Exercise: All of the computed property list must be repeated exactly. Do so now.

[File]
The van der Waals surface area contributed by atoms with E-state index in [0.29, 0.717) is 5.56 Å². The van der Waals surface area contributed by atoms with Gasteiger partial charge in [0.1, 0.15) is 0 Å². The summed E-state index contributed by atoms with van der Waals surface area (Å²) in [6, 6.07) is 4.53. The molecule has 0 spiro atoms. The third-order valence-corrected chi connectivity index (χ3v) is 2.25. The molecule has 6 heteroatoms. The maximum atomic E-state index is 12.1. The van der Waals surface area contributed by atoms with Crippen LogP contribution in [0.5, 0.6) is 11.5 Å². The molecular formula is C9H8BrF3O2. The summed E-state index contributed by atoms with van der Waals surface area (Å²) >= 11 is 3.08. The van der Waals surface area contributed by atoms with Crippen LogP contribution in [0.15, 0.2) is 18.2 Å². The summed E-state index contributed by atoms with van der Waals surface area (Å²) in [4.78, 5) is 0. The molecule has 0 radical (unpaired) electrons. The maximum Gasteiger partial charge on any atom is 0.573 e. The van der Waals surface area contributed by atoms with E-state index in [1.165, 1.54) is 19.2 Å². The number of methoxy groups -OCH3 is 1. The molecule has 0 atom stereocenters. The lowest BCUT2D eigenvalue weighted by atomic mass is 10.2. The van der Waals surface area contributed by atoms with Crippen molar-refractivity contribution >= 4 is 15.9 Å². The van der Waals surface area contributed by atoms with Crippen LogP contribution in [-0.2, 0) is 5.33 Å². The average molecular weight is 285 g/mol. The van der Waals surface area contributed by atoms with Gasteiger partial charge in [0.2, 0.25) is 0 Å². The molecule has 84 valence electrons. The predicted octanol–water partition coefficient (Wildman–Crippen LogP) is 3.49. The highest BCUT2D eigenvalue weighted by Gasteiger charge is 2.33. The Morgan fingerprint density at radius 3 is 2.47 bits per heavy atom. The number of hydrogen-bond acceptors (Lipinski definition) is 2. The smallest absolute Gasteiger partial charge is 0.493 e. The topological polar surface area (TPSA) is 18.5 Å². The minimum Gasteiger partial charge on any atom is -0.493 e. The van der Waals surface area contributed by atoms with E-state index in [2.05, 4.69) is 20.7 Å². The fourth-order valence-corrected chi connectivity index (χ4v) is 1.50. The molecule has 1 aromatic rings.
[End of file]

The van der Waals surface area contributed by atoms with E-state index in [0.29, 0.717) is 5.56 Å². The van der Waals surface area contributed by atoms with Gasteiger partial charge in [0.1, 0.15) is 0 Å². The summed E-state index contributed by atoms with van der Waals surface area (Å²) in [6, 6.07) is 4.53. The molecule has 0 spiro atoms. The third-order valence-corrected chi connectivity index (χ3v) is 2.25. The molecule has 6 heteroatoms. The maximum atomic E-state index is 12.1. The van der Waals surface area contributed by atoms with Crippen LogP contribution in [0.5, 0.6) is 11.5 Å². The molecular formula is C9H8BrF3O2. The summed E-state index contributed by atoms with van der Waals surface area (Å²) >= 11 is 3.08. The van der Waals surface area contributed by atoms with Crippen LogP contribution in [0.15, 0.2) is 18.2 Å². The summed E-state index contributed by atoms with van der Waals surface area (Å²) in [4.78, 5) is 0. The molecule has 0 radical (unpaired) electrons. The maximum Gasteiger partial charge on any atom is 0.573 e. The van der Waals surface area contributed by atoms with E-state index in [1.165, 1.54) is 19.2 Å². The number of methoxy groups -OCH3 is 1. The molecule has 0 atom stereocenters. The lowest BCUT2D eigenvalue weighted by atomic mass is 10.2. The van der Waals surface area contributed by atoms with Crippen molar-refractivity contribution >= 4 is 15.9 Å². The van der Waals surface area contributed by atoms with Crippen LogP contribution in [-0.2, 0) is 5.33 Å². The average molecular weight is 285 g/mol. The van der Waals surface area contributed by atoms with Gasteiger partial charge in [0.2, 0.25) is 0 Å². The molecule has 84 valence electrons. The predicted octanol–water partition coefficient (Wildman–Crippen LogP) is 3.49. The highest BCUT2D eigenvalue weighted by Gasteiger charge is 2.33. The Morgan fingerprint density at radius 3 is 2.47 bits per heavy atom. The number of hydrogen-bond acceptors (Lipinski definition) is 2. The smallest absolute Gasteiger partial charge is 0.493 e. The topological polar surface area (TPSA) is 18.5 Å². The minimum Gasteiger partial charge on any atom is -0.493 e. The van der Waals surface area contributed by atoms with E-state index in [2.05, 4.69) is 20.7 Å². The fourth-order valence-corrected chi connectivity index (χ4v) is 1.50. The molecule has 1 aromatic rings.